McMaster University

McMaster University

Nursing faculty to play role in Optimal Aging Initiative

By Amanda Boundris

Maureen Dobbins
Maureen Dobbins
Maureen Markle-Reid
Maureen Markle-Reid

Two faculty members from the McMaster School of Nursing will receive significant funding as part of the University’s new Labarge Optimal Aging Initiative.

Introduced on September 7 and supported with a generous gift of $10 million from businesswoman and McMaster graduate Suzanne Labarge, the Optimal Aging Initiative will sponsor interdisciplinary research and a website portal on healthy aging designed to provide information accessible to the public, health-care professionals, researchers and policy makers.

Associate professors of nursing Maureen Markle-Reid and Maureen Dobbins will each receive funding from the program for projects aimed at supporting the overall goal of improving and promoting healthy aging in society.

Markle-Reid will receive $100,000 over two years for a study on the effectiveness of a nurse-led education and a self-management program on risk factors for chronic disease for older adults with diabetes.

She said research in this area is important at this time because approximately 60 per cent of older adults with Type 2 diabetes have at least one co-morbid condition, and as many as 40 per cent have four or more co-morbid conditions. Community-living older adults with Type 2 diabetes and multiple chronic conditions have poorer quality of life and higher use of health services than those without these conditions.

"Although collaborative and interprofessional lifestyle modification interventions were found effective in preventing or reducing Type 2 diabetes and improving quality of life, the evidence is inconclusive regarding their effectiveness in older adults with Type 2 diabetes and co-morbid conditions," explained Markle-Reid. "New and innovative models of care need to be developed and tested to improve the quality of life in this vulnerable population."

Dobbins is scientific director of the National Collaborating Centre for Methods and Tools and also oversees Health Evidence, an online registry of reviews evaluating public health interventions that she created. She is a member of the team who will create the McMaster Optimal Aging Portal, which will provide tools and information to answer the many questions about healthy aging.

Health Evidence will receive more than $300,000 over five years to ensure the best available public health evidence on effective interventions for optimal aging is made available to health professionals, policy makers, seniors and caregivers. The funding will also assist in integrating into one platform the best available research evidence from three online registries: Health Evidence, Health Systems Evidence, and MacPlus, which will "form the backbone of the portal," said Dobbins.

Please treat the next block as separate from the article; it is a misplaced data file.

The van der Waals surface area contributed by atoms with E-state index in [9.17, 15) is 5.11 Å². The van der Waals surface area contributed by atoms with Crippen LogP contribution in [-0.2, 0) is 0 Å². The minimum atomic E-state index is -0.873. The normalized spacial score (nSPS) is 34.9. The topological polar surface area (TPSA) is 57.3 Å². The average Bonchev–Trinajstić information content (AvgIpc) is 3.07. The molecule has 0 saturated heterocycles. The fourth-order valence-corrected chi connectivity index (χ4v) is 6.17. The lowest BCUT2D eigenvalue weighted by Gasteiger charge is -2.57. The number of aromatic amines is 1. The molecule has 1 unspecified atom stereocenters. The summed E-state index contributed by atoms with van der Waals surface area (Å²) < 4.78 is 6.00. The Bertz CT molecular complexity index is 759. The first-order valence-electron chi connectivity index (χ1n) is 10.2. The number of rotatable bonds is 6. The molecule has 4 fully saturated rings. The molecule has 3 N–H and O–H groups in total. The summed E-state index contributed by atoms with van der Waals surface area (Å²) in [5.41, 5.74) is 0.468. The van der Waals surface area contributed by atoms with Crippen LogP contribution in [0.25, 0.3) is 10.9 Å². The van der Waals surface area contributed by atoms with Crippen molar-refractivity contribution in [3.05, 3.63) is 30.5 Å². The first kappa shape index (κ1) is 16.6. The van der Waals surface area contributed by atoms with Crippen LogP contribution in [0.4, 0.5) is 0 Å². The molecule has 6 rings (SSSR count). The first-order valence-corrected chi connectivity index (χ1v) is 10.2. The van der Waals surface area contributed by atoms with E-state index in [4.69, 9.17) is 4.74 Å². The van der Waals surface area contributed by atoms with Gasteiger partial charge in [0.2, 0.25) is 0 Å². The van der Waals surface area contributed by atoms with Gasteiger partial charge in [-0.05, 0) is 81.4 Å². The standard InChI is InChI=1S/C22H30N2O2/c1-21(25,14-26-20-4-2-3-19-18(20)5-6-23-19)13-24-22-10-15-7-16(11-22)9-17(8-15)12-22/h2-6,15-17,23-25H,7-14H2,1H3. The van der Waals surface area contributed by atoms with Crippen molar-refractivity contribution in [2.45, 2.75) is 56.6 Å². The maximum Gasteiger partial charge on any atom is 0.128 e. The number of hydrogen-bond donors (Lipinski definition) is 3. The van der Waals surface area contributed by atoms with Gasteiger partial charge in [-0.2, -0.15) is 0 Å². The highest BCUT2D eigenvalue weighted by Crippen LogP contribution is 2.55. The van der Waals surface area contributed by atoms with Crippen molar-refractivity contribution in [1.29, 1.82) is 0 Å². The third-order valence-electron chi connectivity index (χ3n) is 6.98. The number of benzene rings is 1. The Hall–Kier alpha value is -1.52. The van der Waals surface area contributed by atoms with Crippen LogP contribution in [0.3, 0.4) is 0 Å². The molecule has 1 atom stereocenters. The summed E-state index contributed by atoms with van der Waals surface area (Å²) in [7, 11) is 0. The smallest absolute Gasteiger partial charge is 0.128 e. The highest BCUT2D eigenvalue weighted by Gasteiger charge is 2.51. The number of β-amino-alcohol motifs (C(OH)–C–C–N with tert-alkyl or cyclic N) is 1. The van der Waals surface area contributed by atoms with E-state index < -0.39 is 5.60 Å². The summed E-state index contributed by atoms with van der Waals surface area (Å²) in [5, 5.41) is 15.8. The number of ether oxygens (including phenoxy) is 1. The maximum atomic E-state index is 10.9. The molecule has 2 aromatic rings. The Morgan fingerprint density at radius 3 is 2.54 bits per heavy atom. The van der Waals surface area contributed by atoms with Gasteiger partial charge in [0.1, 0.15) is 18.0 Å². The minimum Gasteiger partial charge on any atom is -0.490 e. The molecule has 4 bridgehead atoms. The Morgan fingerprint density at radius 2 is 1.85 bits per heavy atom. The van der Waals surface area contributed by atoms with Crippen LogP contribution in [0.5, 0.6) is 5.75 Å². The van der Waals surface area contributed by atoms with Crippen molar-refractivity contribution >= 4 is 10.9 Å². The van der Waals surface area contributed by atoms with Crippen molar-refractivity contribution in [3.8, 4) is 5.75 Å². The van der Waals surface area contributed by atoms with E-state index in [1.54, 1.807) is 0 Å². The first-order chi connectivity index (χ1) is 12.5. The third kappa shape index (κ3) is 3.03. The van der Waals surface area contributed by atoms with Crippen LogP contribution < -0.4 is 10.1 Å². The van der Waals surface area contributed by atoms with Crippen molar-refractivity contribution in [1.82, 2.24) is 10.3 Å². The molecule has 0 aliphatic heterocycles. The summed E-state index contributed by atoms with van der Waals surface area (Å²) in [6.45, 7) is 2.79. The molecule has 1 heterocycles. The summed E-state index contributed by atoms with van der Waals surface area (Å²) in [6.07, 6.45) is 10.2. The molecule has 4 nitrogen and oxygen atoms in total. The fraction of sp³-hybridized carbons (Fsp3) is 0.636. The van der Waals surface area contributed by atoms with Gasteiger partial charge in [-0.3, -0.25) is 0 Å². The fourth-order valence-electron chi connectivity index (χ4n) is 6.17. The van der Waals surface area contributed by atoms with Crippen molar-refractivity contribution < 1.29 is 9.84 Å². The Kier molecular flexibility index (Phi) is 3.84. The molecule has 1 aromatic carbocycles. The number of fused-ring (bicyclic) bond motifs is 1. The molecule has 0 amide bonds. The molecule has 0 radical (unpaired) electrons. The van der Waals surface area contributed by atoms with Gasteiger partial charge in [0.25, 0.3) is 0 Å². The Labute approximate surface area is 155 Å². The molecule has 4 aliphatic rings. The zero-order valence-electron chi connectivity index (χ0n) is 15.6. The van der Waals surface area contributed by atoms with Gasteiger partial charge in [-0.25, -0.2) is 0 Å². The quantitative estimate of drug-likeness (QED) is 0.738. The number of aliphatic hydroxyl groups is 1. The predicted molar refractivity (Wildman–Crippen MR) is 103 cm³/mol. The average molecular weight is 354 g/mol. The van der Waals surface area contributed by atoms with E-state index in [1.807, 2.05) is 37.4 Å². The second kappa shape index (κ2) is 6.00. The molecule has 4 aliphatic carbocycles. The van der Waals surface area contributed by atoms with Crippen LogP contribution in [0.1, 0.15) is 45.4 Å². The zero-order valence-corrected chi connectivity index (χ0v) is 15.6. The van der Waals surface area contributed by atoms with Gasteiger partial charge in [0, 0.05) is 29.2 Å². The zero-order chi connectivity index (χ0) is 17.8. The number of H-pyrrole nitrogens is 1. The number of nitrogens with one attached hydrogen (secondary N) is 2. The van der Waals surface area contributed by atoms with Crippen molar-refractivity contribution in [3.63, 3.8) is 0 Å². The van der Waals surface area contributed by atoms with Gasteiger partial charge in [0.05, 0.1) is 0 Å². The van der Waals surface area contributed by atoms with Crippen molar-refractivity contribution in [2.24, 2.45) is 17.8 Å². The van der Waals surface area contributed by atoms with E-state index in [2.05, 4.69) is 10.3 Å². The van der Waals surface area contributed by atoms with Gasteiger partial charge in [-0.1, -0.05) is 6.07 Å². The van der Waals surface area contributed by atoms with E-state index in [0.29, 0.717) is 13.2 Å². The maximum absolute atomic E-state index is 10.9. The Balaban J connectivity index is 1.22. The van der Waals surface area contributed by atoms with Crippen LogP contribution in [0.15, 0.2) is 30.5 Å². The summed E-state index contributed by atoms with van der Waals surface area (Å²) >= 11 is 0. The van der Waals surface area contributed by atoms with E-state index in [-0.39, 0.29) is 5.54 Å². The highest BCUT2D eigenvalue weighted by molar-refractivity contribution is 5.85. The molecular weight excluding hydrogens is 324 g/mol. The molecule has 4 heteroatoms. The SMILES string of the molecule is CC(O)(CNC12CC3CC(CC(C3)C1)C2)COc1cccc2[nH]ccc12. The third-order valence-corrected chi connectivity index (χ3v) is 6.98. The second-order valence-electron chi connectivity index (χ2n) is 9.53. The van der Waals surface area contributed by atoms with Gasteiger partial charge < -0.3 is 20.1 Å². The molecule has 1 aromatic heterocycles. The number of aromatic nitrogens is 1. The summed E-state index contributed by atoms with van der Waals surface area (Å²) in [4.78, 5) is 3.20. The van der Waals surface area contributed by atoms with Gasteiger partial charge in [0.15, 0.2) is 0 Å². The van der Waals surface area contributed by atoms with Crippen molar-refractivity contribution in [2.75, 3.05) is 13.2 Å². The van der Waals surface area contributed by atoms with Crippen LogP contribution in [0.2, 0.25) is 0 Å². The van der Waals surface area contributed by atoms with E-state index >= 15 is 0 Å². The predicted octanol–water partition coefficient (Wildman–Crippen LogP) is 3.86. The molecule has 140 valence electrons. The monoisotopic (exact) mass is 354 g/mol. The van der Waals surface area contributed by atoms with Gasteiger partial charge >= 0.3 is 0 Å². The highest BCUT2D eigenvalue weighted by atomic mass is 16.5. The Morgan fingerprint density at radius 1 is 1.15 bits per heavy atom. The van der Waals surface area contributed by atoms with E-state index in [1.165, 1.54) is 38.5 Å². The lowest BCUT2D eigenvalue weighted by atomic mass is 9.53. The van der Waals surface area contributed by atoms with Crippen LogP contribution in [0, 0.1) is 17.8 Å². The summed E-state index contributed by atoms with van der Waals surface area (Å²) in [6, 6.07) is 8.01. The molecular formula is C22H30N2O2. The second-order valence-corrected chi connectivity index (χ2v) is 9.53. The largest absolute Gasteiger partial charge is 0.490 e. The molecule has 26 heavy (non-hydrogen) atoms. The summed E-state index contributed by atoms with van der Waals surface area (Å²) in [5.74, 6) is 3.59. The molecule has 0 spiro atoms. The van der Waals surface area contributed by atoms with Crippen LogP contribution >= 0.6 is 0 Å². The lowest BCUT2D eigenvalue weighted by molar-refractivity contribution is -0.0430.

"This one stop shop, which exists nowhere else in the world, will facilitate access to the best available evidence in relation to the effectiveness of clinical, public health and health policy interventions," she said.

She added that currently there is an abundance of information available to the point where it can be overwhelming to even begin to seek advice on health issues and that generally, there is limited skill in determining which information is "good enough" to influence decisions. To that end, the funding will also be used to identify and rate the many online resources and sources of evidence currently available on the web; assess these sites for providing reliable and valid evidence; and provide recommendations on the most trusted sites worldwide.

Both researchers are appreciative of Labarge’s significant gift to the University and her commitment to improving healthy aging, and what the funding will allow them to do.

Markle-Reid said the donation will "foster collaboration among an interprofessional team of established investigators in the Faculty of Health Sciences, from nursing, medicine, rehabilitation science, clinical epidemiology and biostatistics, kinesiology, and pathology and molecular medicine, to further expand the scope of collaborations in research related to aging, quality of life and health services research at McMaster."

Dobbins added: "The Optimal Aging Portal would not be possible without Suzanne’s incredible gift. Now we are fully committed to providing a seamless experience for consumers in accessing the best available research evidence specifically related to optimal aging. It is also our hope that this is just the beginning and that we will be able to leverage these funds to obtain additional funding to eventually expand these services beyond optimal aging."

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